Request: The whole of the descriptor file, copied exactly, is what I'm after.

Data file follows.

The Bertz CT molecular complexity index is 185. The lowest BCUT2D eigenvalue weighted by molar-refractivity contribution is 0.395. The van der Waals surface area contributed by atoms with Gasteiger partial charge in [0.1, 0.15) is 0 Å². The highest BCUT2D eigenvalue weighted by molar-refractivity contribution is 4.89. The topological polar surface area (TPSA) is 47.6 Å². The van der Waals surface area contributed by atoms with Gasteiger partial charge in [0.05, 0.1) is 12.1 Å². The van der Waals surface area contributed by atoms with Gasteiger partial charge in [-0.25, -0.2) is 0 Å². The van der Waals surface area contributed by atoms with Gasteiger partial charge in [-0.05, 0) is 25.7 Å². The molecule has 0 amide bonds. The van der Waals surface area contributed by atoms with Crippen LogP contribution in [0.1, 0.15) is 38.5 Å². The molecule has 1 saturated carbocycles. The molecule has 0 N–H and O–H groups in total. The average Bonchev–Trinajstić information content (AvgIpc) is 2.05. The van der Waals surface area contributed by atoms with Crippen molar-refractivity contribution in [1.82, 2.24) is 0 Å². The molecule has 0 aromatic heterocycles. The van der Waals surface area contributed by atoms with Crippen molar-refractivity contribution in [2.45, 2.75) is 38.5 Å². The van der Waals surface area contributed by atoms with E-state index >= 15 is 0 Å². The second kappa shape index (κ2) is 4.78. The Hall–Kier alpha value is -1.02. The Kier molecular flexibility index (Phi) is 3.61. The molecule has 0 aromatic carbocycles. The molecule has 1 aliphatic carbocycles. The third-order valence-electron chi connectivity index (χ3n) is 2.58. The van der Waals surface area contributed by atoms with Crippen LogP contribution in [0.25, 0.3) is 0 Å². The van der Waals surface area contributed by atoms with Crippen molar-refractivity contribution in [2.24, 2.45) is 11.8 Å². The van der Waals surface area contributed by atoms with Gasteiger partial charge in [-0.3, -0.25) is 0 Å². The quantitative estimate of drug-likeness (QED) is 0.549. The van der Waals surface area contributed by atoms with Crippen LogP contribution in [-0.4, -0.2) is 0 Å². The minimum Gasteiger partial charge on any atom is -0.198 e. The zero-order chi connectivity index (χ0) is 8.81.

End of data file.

The Bertz CT molecular complexity index is 185. The lowest BCUT2D eigenvalue weighted by molar-refractivity contribution is 0.395. The van der Waals surface area contributed by atoms with Gasteiger partial charge in [0.1, 0.15) is 0 Å². The highest BCUT2D eigenvalue weighted by molar-refractivity contribution is 4.89. The topological polar surface area (TPSA) is 47.6 Å². The van der Waals surface area contributed by atoms with Gasteiger partial charge in [0.05, 0.1) is 12.1 Å². The van der Waals surface area contributed by atoms with Gasteiger partial charge in [-0.25, -0.2) is 0 Å². The van der Waals surface area contributed by atoms with Gasteiger partial charge in [-0.05, 0) is 25.7 Å². The molecule has 0 amide bonds. The van der Waals surface area contributed by atoms with Crippen LogP contribution in [0.1, 0.15) is 38.5 Å². The molecule has 1 saturated carbocycles. The molecule has 0 N–H and O–H groups in total. The average Bonchev–Trinajstić information content (AvgIpc) is 2.05. The van der Waals surface area contributed by atoms with Crippen molar-refractivity contribution in [1.82, 2.24) is 0 Å². The molecule has 0 aromatic heterocycles. The van der Waals surface area contributed by atoms with Crippen molar-refractivity contribution in [2.45, 2.75) is 38.5 Å². The van der Waals surface area contributed by atoms with E-state index >= 15 is 0 Å². The second kappa shape index (κ2) is 4.78. The Hall–Kier alpha value is -1.02. The Kier molecular flexibility index (Phi) is 3.61. The molecule has 0 aromatic carbocycles. The molecule has 1 aliphatic carbocycles. The third-order valence-electron chi connectivity index (χ3n) is 2.58. The van der Waals surface area contributed by atoms with Crippen LogP contribution in [0.25, 0.3) is 0 Å². The van der Waals surface area contributed by atoms with Crippen molar-refractivity contribution in [2.24, 2.45) is 11.8 Å². The van der Waals surface area contributed by atoms with Gasteiger partial charge in [-0.3, -0.25) is 0 Å². The quantitative estimate of drug-likeness (QED) is 0.549. The van der Waals surface area contributed by atoms with Crippen LogP contribution in [-0.4, -0.2) is 0 Å². The minimum Gasteiger partial charge on any atom is -0.198 e. The zero-order chi connectivity index (χ0) is 8.81.